In the old days, Morgan Chamaroche would have had to drink sugarless tea because of the Type 1 diabetes that had afflicted him at 60. His immune system like a mis-programmed cyborg, had suddenly turned on his beta cells, the ones that make insulin which is the hormone the human body turns on to keep our blood sugar levels under control.
But within three years, a team of scientists at King’s College in London, led by a Doctor Chris Michaels (like someone from a TV show, but the man would get a Nobel gong for medicine in 2040 for his work on diabetes), had isolated the five targets of the immune systems, in this instance – insulin, glutamate, de carboxylase, IA -2, zinc transporter -8 and tetraspanin 7.
They had managed to insulate these against the immune system without compromising general body immunity with a five-in-one pill called Beta Med going global within a year from Glaxo in 2039; which is why almost quarter a century later, an old man called Morgan Chamaroche was able to comfortably drink super-sweetened tea in his kitchen while watching a war happen live halfway across the world on Templevision; like the matinee of a theatre play, more worried about the bet results of soccer games later on in the day than diabetes - on the day one would die.
There are three types of Google vehicle immediately available to him. A Ford GC or Ford Gesture car which everyone just calls The Gesture and which works via a system of sensors that ‘see’ whatever the driver’s hands are doing and respond accordingly.
Chamaroche never thought the day would come when he would see the equivalent of a touch phone auto-motor, where you drove by swiping movements or gesticulating. Hence the name – Ford Gesture. In the Gesture, semaphoric body movements activated pre-programmed instructions in the motor vehicle’s automated computer, causing it to accelerate, brake or take a corner as required to by its ‘motion maker’.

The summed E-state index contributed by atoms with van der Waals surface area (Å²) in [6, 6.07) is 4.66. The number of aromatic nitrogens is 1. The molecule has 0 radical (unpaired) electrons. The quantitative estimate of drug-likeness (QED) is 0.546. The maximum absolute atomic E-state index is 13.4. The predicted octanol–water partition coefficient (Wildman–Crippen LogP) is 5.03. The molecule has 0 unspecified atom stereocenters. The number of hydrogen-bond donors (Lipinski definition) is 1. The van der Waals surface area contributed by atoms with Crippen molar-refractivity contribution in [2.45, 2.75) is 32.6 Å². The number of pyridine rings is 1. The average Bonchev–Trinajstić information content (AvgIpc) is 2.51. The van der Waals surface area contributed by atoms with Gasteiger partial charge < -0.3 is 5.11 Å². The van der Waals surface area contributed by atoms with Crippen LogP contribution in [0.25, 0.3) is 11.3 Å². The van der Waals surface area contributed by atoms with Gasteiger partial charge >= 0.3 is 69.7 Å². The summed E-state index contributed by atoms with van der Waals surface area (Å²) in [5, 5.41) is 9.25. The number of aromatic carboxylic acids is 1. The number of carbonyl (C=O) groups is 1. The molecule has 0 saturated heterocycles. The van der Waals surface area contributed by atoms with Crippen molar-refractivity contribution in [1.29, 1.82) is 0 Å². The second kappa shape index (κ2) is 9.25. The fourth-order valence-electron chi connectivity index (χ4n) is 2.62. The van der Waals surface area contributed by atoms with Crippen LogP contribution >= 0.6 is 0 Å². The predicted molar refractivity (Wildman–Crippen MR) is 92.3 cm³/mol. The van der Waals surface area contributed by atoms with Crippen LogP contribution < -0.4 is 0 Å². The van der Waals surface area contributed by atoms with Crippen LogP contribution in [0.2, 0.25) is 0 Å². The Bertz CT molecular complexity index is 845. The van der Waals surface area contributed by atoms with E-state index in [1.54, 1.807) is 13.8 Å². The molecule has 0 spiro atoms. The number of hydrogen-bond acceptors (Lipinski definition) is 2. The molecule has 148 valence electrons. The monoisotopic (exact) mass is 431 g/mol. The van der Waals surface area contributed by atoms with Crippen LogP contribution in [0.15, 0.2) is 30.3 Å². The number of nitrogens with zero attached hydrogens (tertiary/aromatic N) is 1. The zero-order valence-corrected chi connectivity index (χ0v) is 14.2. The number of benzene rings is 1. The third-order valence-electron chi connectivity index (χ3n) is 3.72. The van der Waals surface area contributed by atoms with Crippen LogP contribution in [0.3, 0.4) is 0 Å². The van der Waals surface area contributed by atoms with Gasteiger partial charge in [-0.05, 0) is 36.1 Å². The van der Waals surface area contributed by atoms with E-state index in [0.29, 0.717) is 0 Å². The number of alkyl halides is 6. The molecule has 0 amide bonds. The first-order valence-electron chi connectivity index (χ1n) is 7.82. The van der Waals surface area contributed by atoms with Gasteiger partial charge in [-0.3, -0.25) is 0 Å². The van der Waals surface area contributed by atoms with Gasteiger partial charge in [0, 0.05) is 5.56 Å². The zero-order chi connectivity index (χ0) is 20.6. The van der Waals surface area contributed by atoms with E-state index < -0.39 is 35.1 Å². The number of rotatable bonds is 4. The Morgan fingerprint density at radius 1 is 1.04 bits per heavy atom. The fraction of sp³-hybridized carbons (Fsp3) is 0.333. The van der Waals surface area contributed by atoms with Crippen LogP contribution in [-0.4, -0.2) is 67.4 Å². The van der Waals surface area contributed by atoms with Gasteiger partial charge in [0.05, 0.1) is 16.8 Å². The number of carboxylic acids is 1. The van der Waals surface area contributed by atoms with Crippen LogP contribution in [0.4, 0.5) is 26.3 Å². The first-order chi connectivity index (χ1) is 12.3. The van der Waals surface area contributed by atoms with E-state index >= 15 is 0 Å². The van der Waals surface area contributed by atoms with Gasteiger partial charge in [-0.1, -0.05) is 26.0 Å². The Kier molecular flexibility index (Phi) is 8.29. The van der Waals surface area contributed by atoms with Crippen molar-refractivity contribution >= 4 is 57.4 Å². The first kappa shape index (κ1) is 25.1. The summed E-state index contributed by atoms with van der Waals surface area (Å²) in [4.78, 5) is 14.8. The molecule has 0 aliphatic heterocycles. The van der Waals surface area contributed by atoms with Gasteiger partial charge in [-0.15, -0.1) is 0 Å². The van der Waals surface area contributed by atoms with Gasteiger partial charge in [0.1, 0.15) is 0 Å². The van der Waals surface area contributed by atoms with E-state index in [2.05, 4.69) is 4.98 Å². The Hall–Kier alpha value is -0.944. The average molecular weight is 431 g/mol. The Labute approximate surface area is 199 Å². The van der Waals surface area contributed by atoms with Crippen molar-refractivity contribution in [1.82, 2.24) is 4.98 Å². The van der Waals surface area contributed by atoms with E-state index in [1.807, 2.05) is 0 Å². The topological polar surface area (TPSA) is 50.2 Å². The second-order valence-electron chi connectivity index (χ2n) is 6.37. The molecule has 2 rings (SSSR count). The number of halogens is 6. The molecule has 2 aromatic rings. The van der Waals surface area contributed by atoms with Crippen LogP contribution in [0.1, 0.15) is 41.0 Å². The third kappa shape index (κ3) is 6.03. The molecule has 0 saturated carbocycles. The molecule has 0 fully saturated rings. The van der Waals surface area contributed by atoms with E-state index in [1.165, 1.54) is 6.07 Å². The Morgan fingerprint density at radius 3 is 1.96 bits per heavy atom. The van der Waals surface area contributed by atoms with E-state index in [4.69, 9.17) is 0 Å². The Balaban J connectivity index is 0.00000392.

Its default setting, when not static, was mode cruise.
The second car available is an auto-motor called Valhalla from Volvo which everyone for whatever reason calls the Vulva.
The Volvo Valhalla itself uses a network of maps, satellite and other ‘wise systems’ (WISEY) that enable the vehicle to find its way; and a form of radar-guided cruise control that helps the Valhalla avoid any and all accidents on the ground.
This Volvo self-driving automobile network is multi-dimensional, which means Vulvas talk to each other to avoid licks and nicks, let alone major comings together, whilst out on the highway.
With the Valhalla, as one ad said: ‘Road rage is like R&B. Mere Nostalgia.’ The problem is that the humans behind the Valhalla are not that interested in tech-sharing with their rivals, in spite of every major State in the world dying to get them to co-operate and create ‘compatible‘ crash-proof cars in the sense that vehicles will never again bang into each other, once this technology is App(lie)d into every car .
There is a conference for all the world’s Ministries of Transport called ‘Below Crash Zero’ scheduled for Willow, California, from the 28-30 of June, 2063, which will also have every major motor car manufacturer on board.
Morgan wonders if he will be in position – basically, still be sucking in 02 in four weeks’ time - to watch the BCZ unfold on Hologram TV.
The third car available, right now is the Chinese ‘Future’.
This is how it operates. Its ‘driver’s’ brain signal from an electroencephalogram (EEG) is ‘read’ by a set of 16 sensors in the Future. These signals are then translated into input module, making the motor vehicle brake, turn and do other basic things that keep the Future functioning smoothly.
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You just think of driving forward, stopping, reverse, and the elaborate EEG computer software in the Future makes your brain waves a road reality.
The Future is a weather forecast – and avoids road bumps. When it comes right down to it, all a man needs is a Vulva.
Chamaroche thinks that would be an excellent slogan for this brand of Volvo.
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